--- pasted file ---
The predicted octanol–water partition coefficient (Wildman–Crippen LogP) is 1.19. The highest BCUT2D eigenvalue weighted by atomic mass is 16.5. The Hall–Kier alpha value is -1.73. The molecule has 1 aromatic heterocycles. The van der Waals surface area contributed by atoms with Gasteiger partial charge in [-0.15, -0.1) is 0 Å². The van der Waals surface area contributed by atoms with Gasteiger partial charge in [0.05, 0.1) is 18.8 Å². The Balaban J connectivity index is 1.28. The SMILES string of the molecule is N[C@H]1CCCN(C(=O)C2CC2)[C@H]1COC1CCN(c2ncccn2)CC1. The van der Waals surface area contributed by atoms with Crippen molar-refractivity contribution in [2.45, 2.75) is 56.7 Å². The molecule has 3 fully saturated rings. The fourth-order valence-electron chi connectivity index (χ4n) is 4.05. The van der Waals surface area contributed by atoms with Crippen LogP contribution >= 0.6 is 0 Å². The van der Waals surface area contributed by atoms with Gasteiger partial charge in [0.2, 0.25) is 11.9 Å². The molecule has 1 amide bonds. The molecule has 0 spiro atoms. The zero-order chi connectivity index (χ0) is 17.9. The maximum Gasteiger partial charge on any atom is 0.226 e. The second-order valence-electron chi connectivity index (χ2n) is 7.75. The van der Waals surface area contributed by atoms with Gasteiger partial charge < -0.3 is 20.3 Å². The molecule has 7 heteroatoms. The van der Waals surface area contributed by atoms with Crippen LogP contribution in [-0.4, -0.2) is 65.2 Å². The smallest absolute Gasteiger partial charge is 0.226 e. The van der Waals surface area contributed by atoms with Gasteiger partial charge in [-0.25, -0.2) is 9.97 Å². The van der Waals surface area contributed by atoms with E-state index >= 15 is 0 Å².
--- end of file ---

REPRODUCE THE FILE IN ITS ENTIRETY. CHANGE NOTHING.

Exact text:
The predicted octanol–water partition coefficient (Wildman–Crippen LogP) is 1.19. The highest BCUT2D eigenvalue weighted by atomic mass is 16.5. The Hall–Kier alpha value is -1.73. The molecule has 1 aromatic heterocycles. The van der Waals surface area contributed by atoms with Gasteiger partial charge in [-0.15, -0.1) is 0 Å². The van der Waals surface area contributed by atoms with Gasteiger partial charge in [0.05, 0.1) is 18.8 Å². The Balaban J connectivity index is 1.28. The SMILES string of the molecule is N[C@H]1CCCN(C(=O)C2CC2)[C@H]1COC1CCN(c2ncccn2)CC1. The van der Waals surface area contributed by atoms with Crippen molar-refractivity contribution in [2.45, 2.75) is 56.7 Å². The molecule has 3 fully saturated rings. The fourth-order valence-electron chi connectivity index (χ4n) is 4.05. The van der Waals surface area contributed by atoms with Crippen LogP contribution >= 0.6 is 0 Å². The van der Waals surface area contributed by atoms with Gasteiger partial charge in [0.2, 0.25) is 11.9 Å². The molecule has 1 amide bonds. The molecule has 0 spiro atoms. The zero-order chi connectivity index (χ0) is 17.9. The maximum Gasteiger partial charge on any atom is 0.226 e. The second-order valence-electron chi connectivity index (χ2n) is 7.75. The van der Waals surface area contributed by atoms with Gasteiger partial charge < -0.3 is 20.3 Å². The molecule has 7 heteroatoms. The van der Waals surface area contributed by atoms with Crippen LogP contribution in [-0.4, -0.2) is 65.2 Å². The smallest absolute Gasteiger partial charge is 0.226 e. The van der Waals surface area contributed by atoms with Gasteiger partial charge in [-0.25, -0.2) is 9.97 Å². The van der Waals surface area contributed by atoms with E-state index >= 15 is 0 Å².